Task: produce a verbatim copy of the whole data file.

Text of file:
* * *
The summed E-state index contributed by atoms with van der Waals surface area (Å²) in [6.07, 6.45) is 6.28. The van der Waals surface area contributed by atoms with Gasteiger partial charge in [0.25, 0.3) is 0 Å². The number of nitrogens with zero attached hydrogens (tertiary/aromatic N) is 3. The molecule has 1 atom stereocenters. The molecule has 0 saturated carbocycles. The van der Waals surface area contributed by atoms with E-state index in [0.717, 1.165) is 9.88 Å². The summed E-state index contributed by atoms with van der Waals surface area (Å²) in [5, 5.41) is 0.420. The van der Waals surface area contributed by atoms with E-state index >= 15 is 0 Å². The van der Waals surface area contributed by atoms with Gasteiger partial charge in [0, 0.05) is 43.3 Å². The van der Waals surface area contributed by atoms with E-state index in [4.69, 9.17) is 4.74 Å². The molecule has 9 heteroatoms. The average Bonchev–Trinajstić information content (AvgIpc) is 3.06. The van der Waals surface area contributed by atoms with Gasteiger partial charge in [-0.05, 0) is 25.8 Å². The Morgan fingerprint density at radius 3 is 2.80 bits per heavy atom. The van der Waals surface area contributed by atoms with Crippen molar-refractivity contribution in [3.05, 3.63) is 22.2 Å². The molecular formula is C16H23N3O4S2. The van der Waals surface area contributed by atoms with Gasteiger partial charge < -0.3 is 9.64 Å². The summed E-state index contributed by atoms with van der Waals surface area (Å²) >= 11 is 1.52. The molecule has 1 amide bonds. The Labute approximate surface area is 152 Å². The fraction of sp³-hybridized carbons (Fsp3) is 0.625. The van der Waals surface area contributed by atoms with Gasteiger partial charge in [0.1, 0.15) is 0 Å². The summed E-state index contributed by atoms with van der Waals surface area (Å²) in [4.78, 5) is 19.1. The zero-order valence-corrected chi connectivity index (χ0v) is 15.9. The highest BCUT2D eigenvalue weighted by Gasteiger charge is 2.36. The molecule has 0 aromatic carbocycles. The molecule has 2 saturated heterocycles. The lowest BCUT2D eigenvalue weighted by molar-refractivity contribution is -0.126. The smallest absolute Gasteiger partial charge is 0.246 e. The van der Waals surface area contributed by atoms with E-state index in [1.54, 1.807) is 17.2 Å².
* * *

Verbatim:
The summed E-state index contributed by atoms with van der Waals surface area (Å²) in [6.07, 6.45) is 6.28. The van der Waals surface area contributed by atoms with Gasteiger partial charge in [0.25, 0.3) is 0 Å². The number of nitrogens with zero attached hydrogens (tertiary/aromatic N) is 3. The molecule has 1 atom stereocenters. The molecule has 0 saturated carbocycles. The van der Waals surface area contributed by atoms with E-state index in [0.717, 1.165) is 9.88 Å². The summed E-state index contributed by atoms with van der Waals surface area (Å²) in [5, 5.41) is 0.420. The van der Waals surface area contributed by atoms with E-state index >= 15 is 0 Å². The van der Waals surface area contributed by atoms with Gasteiger partial charge in [0, 0.05) is 43.3 Å². The van der Waals surface area contributed by atoms with E-state index in [4.69, 9.17) is 4.74 Å². The molecule has 9 heteroatoms. The average Bonchev–Trinajstić information content (AvgIpc) is 3.06. The van der Waals surface area contributed by atoms with Gasteiger partial charge in [-0.05, 0) is 25.8 Å². The Morgan fingerprint density at radius 3 is 2.80 bits per heavy atom. The van der Waals surface area contributed by atoms with Crippen molar-refractivity contribution in [3.05, 3.63) is 22.2 Å². The molecular formula is C16H23N3O4S2. The van der Waals surface area contributed by atoms with Gasteiger partial charge < -0.3 is 9.64 Å². The summed E-state index contributed by atoms with van der Waals surface area (Å²) >= 11 is 1.52. The molecule has 1 amide bonds. The Labute approximate surface area is 152 Å². The fraction of sp³-hybridized carbons (Fsp3) is 0.625. The van der Waals surface area contributed by atoms with Gasteiger partial charge in [0.1, 0.15) is 0 Å². The summed E-state index contributed by atoms with van der Waals surface area (Å²) in [4.78, 5) is 19.1. The zero-order valence-corrected chi connectivity index (χ0v) is 15.9. The highest BCUT2D eigenvalue weighted by Gasteiger charge is 2.36. The molecule has 0 aromatic carbocycles. The molecule has 2 saturated heterocycles. The lowest BCUT2D eigenvalue weighted by molar-refractivity contribution is -0.126. The smallest absolute Gasteiger partial charge is 0.246 e. The van der Waals surface area contributed by atoms with E-state index in [1.54, 1.807) is 17.2 Å².